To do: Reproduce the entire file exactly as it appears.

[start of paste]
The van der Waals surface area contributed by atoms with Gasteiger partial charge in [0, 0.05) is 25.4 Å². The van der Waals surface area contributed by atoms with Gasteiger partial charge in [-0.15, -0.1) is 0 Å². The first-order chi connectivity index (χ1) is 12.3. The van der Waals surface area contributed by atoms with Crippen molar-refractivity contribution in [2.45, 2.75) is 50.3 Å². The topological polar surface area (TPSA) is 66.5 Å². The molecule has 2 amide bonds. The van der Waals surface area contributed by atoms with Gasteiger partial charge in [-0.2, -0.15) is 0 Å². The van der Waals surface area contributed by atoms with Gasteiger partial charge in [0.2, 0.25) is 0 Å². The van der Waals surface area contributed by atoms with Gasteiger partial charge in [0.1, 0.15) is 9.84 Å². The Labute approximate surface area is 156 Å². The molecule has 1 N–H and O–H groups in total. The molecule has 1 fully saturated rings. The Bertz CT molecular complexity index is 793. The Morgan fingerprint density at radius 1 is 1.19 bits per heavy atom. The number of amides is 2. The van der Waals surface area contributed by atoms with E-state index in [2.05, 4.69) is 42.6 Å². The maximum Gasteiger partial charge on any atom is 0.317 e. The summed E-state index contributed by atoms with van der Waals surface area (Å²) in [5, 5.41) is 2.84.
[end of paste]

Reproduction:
The van der Waals surface area contributed by atoms with Gasteiger partial charge in [0, 0.05) is 25.4 Å². The van der Waals surface area contributed by atoms with Gasteiger partial charge in [-0.15, -0.1) is 0 Å². The first-order chi connectivity index (χ1) is 12.3. The van der Waals surface area contributed by atoms with Crippen molar-refractivity contribution in [2.45, 2.75) is 50.3 Å². The topological polar surface area (TPSA) is 66.5 Å². The molecule has 2 amide bonds. The van der Waals surface area contributed by atoms with Gasteiger partial charge in [-0.2, -0.15) is 0 Å². The van der Waals surface area contributed by atoms with Gasteiger partial charge in [0.2, 0.25) is 0 Å². The van der Waals surface area contributed by atoms with Gasteiger partial charge in [0.1, 0.15) is 9.84 Å². The Labute approximate surface area is 156 Å². The molecule has 1 N–H and O–H groups in total. The molecule has 1 fully saturated rings. The Bertz CT molecular complexity index is 793. The Morgan fingerprint density at radius 1 is 1.19 bits per heavy atom. The number of amides is 2. The van der Waals surface area contributed by atoms with E-state index in [2.05, 4.69) is 42.6 Å². The maximum Gasteiger partial charge on any atom is 0.317 e. The summed E-state index contributed by atoms with van der Waals surface area (Å²) in [5, 5.41) is 2.84.